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UBC Theses and Dissertations

Charaterization of RNA silencing and avirulence in two related smut fungi Laurie, John Drummond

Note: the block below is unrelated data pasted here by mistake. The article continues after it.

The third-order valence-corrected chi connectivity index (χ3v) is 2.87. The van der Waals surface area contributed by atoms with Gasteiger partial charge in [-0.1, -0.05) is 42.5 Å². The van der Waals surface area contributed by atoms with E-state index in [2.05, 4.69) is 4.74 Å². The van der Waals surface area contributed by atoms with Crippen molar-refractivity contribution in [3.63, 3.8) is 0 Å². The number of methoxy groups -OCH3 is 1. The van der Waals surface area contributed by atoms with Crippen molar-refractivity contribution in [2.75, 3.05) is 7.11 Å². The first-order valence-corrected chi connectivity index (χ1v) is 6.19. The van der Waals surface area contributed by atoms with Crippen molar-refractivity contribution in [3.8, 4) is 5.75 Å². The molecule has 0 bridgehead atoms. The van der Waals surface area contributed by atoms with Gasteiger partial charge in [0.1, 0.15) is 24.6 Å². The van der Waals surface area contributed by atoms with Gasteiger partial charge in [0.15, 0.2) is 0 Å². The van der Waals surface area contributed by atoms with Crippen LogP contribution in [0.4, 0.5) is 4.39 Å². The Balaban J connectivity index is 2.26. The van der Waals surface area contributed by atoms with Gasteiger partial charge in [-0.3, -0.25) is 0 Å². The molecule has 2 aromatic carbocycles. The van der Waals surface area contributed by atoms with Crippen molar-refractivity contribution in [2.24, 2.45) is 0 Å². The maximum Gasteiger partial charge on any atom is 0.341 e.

The basidiomycete cereal pathogens Ustilago hordei and U. maydis are closely related and possess genomes with a high degree of homology and synteny. I report on the disparity of the RNAi phenomenon between U. hordei and U. maydis. Using an RNAi expression vector I targeted both a GUS transgene and an endogenous mating-type gene and confirmed the presence of double-stranded (ds)RNA in transgenic cells of both species. However, down-regulation of the GUS gene and production of siRNAs were seen only in U. hordei. The biological effect was a reduction in GUS protein and activity, and reduced mating only in U. hordei. In support of this experimental evidence, homologs to Dicer and Argonaute were found in the U. hordei genome but not in the published U. maydis genome. Interestingly, preliminary U. hordei sequences reveal conservation and synteny in U. maydis in the regions spanning these loci, with the only noticeable difference being the lack of Dicer and Argonaute genes in U. maydis. U. maydis also appears to differ from U. hordei with respect to genes presumed to be involved in transcriptional gene silencing and also has far fewer transposons in its genome. Efforts to clone the avirulent gene UhAvr1 led to a locus containing a large number of small proteins predicted to be secreted. This locus appears to be heterochromatic and is orthologous to the largest cluster of secreted proteins in U. maydis. Other laboratories have reported that deletion of this cluster in U. maydis results in a dramatic reduction in virulence. Genetic evidence for an avirulence gene at this locus in U. hordei suggests that the locus may also be important for U. hordei. Differences between these two smut fungi at this locus and at others identified in this study point to key differences in gene regulation and genome evolution.

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